Streets of Bethlehem in the West Bank hosted more than 4,000 runners, mostly Palestinians along with international athletes, on Friday. The fourth annual Palestine Marathon organized by a group of nongovernmental organizations under the theme "Right to Movement" aims to raise the public's voice against Israel, which imposes restrictions on Palestinians' freedom of movement at every turn.
Israel has denied entry for more than 100 Palestinian runners from the Gaza Strip, which remains under a heavy Israeli blockade. Palestinian Olympian Nader al-Masri was among athletes denied entry to Bethlehem for the marathon while Israeli officials linked the ban on administrative errors on the organizers, claiming applications were sent in too short notice, news agencies reported. George Zeidan, one of the organizers of the "Right to Movement" marathon, told Agence France-Presse (AFP) an initial list of 750 names was rejected. When a shorter one was sent, it was then refused for being too late, he added.
The Gisha nongovernmental organization, which campaigns for freedom of movement for Palestinians, said civilians had been caught in an administrative dispute. "We are disappointed, if not surprised, to hear that civilians in Gaza are again paying the price for the apparent negligence and disregard of both Israeli and Palestinian officials," a statement said.
Gaza and the West Bank, both considered parts of a future Palestinian state, do not share a border and anyone wishing to travel between the two must traverse Israel.
Still, thousands of runners, from hijab-wearing women to a young man running with his dog and a boy in wheelchair, managed to participate in the marathon, which started in front of the historic Church of the Nativity and ran parallel to a concrete wall erected by Israel to divide the city to the dismay of the Palestinians. Runners passed through the Aida and Dheisheh refugee camps and ran along the tall wall manned by Israeli guard posts. The marathon was forced to loop around a seven-mile stretch as a full run was impossible due to restrictions.
South African athlete Martin Stankamp was the winner of the 42-kilometer-long marathon. In a speech at the award ceremony, Stankamp said he felt the troubles Palestinian people faced because of the "Wall of Shame" and security checkpoints across the West Bank. Stankamp ran for a charity that will build a cancer hospital for children in the Gaza Strip. The winner pledged to continue its support for oppressed Palestinians.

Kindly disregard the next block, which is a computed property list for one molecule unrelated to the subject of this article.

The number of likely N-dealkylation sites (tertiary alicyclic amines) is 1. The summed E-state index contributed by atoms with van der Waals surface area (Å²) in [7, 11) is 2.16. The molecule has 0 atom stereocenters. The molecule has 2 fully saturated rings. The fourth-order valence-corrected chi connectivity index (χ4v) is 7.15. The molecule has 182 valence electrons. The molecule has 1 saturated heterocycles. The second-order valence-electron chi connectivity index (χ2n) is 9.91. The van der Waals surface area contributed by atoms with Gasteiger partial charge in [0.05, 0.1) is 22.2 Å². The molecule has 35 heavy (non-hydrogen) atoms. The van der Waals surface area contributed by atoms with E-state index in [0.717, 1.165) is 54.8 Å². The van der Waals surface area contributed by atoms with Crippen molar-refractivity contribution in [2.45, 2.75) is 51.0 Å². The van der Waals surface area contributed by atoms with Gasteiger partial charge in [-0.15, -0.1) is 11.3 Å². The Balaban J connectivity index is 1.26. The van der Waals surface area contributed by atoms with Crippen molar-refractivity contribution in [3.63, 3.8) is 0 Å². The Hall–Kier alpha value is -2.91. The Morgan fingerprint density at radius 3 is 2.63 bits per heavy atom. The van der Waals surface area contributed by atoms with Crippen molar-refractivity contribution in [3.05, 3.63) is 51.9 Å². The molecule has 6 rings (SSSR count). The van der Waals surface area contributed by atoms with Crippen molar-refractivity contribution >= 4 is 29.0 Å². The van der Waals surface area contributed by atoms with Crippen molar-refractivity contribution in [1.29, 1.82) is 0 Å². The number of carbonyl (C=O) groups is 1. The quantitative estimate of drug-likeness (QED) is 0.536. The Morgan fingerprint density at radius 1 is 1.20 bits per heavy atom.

Itidal Abdelghani, one of the organizers, told Anadolu Agency (AA) that they hosted 1,100 foreign athletes and nearly half of foreign participants were women. Abdelghani said the marathon presented them an opportunity to bring the separation wall "that complicates daily life of Palestinians" to the world's attention.
Organizers of the event say the event aims to draw attention to freedom of movement, a basic human right. The marathon's website said restrictions on movement is one of the major challenges for the Palestinian people living under occupation, as they cannot move freely in their own cities due to frequent checkpoints by Israeli troops and mandatory permits they have to acquire to travel from one city to another.
Israel has been heavily criticized for the restrictions it places on Palestinian athletes who occasionally fail to compete in events abroad. Last year, FIFA was about to vote on expelling Israel from the international football body before Tel Aviv promised to ease restrictions on entry and exit permits for Palestinian footballers and imports of sporting equipment.